Article by top UK career sector writer, Paul Hichens
Before you even get to the stage of planning your career strategy, you firstly need to determine just what your career goals are.
Some people have very clear, fixed visions of exactly where they ultimately want to go career-wise, whereas on the other hand, some people just have a rough idea (and some don’t even have that).
If you don’t really know where you want to go career-wise, then the first step is not to plan any strategy, but simply to get a better understanding of your own potential, needs, desires and ambitions. You should also be honest with yourself and consider your own motivations. If you don’t do this then you risk erring into the ‘haphazard/fatalistic ’ territory, that I mentioned earlier. If you want to find the best place for you in the world of work, you firstly need to find yourself – at least in terms of what drives you, and what you are capable of.
Understanding your own motivations won’t necessarily identify your own particular ideal job. However, what it can do is help you narrow down the choices. For example, if one of your main motivations is money, and your current job will never let you achieve the monetary levels you have identified as being satisfactory, then you can do some research and concentrate your job search on other positions that not only tick the other boxes relating to your own motivations, but which are also better paid and more in tune with your salary expectations.
Moreover, the more you narrow down your choice the better. Yes, you can keep your search wide – and many people do just that. However, many such people usually end up in jobs that they don’t like, or are not really suited to. On the other hand, if you examine yourself and your motivations, and you drill down to the point that you have a very clear idea of just what job you would like then (A) you have a better chance of planning for, and subsequently landing that particular job, rather than just falling into it haphazardly, and (B) if you do succeed in landing that job then because it matches up with your own personal goals and motivations it is more likely that you will be happy in that job, and will stick with it.
Once you have identified a job that you consider suitable, and you feel the time is right to make a move then the next step isn’t necessarily to quit your current job, burn your bridges and concentrate your efforts fully on landing your new target job (as some people actually do). People who do this frequently find that their cost that this is not only premature and foolhardy, but often very costly to boot. Even the halfway house alternative of sticking with your current job but applying for as many openings as possible for your chosen job type frequently isn’t ideal. Significantly, the reason it isn’t ideal is because the quickest way from A to B isn’t always the shortest line – in career progression terms at least.
For example, if you are a senior IT manager in a SME firm and you decide that ultimately you would like to become a CTO (chief technology officer) of a blue-chip company then yes, there is nothing to stop you from applying for the job of CTO at IBM – it’s just that prospects of you actually landing the post are slim.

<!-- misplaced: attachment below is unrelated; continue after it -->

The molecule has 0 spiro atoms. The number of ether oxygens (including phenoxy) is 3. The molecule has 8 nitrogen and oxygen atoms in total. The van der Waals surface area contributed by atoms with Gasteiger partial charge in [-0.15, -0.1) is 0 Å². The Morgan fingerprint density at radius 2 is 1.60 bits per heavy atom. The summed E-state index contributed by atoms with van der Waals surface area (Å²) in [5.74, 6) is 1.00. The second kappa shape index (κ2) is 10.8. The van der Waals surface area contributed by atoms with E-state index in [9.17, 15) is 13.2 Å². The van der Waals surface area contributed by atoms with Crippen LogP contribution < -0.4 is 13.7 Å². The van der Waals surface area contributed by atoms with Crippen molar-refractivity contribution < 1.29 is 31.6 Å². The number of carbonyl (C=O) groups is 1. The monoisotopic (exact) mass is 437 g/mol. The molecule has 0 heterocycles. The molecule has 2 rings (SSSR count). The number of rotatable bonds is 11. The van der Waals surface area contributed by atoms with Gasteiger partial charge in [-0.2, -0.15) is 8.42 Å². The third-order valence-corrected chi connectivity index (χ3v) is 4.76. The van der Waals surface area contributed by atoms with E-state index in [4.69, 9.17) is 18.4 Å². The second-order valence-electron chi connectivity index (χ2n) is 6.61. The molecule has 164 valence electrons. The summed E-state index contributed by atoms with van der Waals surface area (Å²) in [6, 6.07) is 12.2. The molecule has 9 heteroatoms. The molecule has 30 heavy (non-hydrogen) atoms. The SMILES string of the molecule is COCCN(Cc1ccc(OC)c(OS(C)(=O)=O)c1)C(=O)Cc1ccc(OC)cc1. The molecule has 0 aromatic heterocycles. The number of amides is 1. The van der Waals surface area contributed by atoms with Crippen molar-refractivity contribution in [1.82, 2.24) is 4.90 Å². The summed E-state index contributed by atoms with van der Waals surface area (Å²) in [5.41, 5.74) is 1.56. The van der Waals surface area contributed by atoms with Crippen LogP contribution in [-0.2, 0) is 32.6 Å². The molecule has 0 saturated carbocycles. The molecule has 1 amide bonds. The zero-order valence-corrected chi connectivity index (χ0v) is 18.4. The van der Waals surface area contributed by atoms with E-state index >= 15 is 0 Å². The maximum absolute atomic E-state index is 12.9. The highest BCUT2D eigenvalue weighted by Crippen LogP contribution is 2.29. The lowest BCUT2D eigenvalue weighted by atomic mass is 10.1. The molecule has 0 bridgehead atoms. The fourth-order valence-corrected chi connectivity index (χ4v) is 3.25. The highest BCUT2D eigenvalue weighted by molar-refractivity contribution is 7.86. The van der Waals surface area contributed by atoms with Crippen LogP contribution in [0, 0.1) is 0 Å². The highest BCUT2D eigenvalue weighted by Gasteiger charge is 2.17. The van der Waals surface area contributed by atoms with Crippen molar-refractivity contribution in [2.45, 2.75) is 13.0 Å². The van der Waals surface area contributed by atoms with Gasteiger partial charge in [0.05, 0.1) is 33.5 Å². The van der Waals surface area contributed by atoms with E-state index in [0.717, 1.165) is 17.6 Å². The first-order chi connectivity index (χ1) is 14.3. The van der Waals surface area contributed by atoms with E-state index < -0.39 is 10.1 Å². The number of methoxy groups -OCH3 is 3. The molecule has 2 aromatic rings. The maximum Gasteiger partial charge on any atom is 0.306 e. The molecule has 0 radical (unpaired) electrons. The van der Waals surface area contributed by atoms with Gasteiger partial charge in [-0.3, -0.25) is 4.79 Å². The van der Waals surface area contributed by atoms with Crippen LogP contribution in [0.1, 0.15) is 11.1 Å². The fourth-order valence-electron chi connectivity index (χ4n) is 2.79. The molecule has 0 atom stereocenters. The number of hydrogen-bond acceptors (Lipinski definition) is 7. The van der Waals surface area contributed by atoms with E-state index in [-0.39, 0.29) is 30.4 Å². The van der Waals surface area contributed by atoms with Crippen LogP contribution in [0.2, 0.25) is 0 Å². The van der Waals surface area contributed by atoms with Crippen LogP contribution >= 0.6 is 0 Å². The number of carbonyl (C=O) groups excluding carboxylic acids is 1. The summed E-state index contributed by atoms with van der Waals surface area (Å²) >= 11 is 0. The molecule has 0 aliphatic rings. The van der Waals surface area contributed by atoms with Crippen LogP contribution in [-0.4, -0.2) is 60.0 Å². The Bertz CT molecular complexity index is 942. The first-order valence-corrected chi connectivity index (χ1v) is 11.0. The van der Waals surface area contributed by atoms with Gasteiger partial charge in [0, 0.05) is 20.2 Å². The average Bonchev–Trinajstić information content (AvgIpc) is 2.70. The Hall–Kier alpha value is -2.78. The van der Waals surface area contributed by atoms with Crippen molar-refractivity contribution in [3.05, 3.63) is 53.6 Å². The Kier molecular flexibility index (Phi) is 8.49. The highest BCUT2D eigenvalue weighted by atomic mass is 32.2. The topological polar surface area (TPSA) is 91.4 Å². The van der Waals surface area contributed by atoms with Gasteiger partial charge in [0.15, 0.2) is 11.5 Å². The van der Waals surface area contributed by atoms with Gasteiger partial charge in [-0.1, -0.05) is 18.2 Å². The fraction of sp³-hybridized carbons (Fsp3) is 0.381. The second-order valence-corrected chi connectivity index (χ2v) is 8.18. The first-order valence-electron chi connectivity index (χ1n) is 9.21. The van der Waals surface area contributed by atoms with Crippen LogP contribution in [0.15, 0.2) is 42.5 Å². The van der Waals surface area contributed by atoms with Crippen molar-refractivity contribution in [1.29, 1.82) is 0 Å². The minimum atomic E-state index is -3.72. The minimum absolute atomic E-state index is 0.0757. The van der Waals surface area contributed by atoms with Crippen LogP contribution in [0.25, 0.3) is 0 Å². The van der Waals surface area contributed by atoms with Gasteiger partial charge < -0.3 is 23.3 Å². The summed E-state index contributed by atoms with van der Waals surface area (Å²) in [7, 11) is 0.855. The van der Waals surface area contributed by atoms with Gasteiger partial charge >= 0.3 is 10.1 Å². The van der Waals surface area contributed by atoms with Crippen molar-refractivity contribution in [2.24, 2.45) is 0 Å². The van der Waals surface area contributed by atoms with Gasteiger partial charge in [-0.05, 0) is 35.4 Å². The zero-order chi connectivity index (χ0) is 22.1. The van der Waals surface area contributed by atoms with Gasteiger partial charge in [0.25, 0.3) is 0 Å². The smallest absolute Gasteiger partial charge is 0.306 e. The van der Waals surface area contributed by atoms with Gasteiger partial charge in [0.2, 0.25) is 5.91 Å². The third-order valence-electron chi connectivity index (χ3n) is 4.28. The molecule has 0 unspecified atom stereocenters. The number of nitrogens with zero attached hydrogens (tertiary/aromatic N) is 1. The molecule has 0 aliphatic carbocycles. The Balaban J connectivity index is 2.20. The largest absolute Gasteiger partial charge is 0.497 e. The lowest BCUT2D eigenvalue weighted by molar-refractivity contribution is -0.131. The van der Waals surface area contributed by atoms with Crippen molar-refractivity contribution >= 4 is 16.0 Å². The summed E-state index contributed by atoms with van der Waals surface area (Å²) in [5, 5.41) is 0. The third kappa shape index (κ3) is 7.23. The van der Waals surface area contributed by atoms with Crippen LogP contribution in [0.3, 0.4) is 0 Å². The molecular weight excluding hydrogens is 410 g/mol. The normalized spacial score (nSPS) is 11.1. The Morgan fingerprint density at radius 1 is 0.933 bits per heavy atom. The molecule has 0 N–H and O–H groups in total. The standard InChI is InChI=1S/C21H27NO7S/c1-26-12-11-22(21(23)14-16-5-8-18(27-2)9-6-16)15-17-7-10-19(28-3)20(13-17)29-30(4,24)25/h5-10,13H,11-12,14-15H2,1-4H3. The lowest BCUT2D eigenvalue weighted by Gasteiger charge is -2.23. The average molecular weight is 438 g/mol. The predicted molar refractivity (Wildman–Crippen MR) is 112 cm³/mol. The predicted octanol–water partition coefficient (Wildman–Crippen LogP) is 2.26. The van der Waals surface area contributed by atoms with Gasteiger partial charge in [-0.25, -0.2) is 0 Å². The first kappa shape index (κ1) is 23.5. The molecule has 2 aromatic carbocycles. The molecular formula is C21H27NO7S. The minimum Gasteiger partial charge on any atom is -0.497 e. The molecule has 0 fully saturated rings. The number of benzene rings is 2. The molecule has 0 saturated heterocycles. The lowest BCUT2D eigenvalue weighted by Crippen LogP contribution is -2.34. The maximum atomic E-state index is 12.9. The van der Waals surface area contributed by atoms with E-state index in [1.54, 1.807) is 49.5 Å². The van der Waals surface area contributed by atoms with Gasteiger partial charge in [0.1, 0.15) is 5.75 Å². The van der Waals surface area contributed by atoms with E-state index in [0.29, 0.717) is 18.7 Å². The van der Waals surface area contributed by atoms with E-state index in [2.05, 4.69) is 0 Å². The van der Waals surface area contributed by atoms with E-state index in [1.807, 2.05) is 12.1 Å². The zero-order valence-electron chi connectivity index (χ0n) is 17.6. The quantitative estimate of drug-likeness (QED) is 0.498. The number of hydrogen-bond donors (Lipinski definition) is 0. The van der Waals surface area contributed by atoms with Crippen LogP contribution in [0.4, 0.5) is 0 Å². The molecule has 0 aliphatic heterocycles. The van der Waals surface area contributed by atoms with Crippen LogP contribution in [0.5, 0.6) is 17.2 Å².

What many people tend to forget about when they apply for senior level jobs is the competition, the level of the competition and the strength of the competition. And the higher you go up the career ladder, the stronger this gets. Sure, you may be just as ambitious as the next man or woman, but ambition alone isn’t going to do you much good if most of your competitors have more experience, better qualifications and more impressive achievements.
Rather than hastily just sent out your CV for every job going, frequently a better initial strategy is to just look through some job specifications, examine the criteria that employers are asking for pertaining to particular jobs, and ask yourself (A) do you meet all the criteria? (B) If not, do you think you have the potential to meet it? And (C) if so, what do you have to do?
This third point in particular is where the need for planning comes in. If you identify that you have skills gaps then you need to explore the options for plugging the holes. If you need specific professional certification or higher academic qualifications then you need to examine course options (and ultimately enrol on a course). Sometimes a potential stumbling block is primarily down to a lack of experience. For example, some job specifications ask for a minimum of ten years’ experience in a particular field. Of course, if you only have five years’ experience there is still nothing to stop you from applying – as long as you are aware that you will probably be competing against high-calibre candidates who do meet the stated prerequisites.
As you can see, planning isn’t always a quick fix when it comes to landing your ideal executive job. It is a work in progress which can take years. However, if you don’t assess your goals and the requirements, and plan accordingly, then this can reduce the prospects of you ever achieving your targets. Sure, thinking three, five or ten years ahead isn’t everyone’s cup of tea – and especially in this day and age when everyone seems to want everything yesterday – but think beyond the short-term, and be patient if need be, and this can reap rewards in the long-run.